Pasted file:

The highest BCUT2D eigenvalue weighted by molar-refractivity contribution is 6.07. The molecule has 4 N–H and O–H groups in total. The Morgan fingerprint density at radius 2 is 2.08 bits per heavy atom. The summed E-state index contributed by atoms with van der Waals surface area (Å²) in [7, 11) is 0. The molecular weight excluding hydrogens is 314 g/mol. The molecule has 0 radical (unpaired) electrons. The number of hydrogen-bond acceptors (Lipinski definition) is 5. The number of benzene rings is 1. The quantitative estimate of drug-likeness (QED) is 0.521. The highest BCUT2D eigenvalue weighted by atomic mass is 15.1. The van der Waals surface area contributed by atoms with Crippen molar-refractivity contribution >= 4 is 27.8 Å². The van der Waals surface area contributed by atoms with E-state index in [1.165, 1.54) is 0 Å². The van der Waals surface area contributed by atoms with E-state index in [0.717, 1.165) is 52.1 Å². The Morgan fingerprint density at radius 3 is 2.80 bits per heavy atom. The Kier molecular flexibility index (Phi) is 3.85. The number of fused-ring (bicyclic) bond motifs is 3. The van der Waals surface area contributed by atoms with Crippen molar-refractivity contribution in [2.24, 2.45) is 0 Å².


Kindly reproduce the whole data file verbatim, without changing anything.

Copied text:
The highest BCUT2D eigenvalue weighted by molar-refractivity contribution is 6.07. The molecule has 4 N–H and O–H groups in total. The Morgan fingerprint density at radius 2 is 2.08 bits per heavy atom. The summed E-state index contributed by atoms with van der Waals surface area (Å²) in [7, 11) is 0. The molecular weight excluding hydrogens is 314 g/mol. The molecule has 0 radical (unpaired) electrons. The number of hydrogen-bond acceptors (Lipinski definition) is 5. The number of benzene rings is 1. The quantitative estimate of drug-likeness (QED) is 0.521. The highest BCUT2D eigenvalue weighted by atomic mass is 15.1. The van der Waals surface area contributed by atoms with Crippen molar-refractivity contribution >= 4 is 27.8 Å². The van der Waals surface area contributed by atoms with E-state index in [1.165, 1.54) is 0 Å². The van der Waals surface area contributed by atoms with E-state index in [0.717, 1.165) is 52.1 Å². The Morgan fingerprint density at radius 3 is 2.80 bits per heavy atom. The Kier molecular flexibility index (Phi) is 3.85. The number of fused-ring (bicyclic) bond motifs is 3. The van der Waals surface area contributed by atoms with Crippen molar-refractivity contribution in [2.24, 2.45) is 0 Å².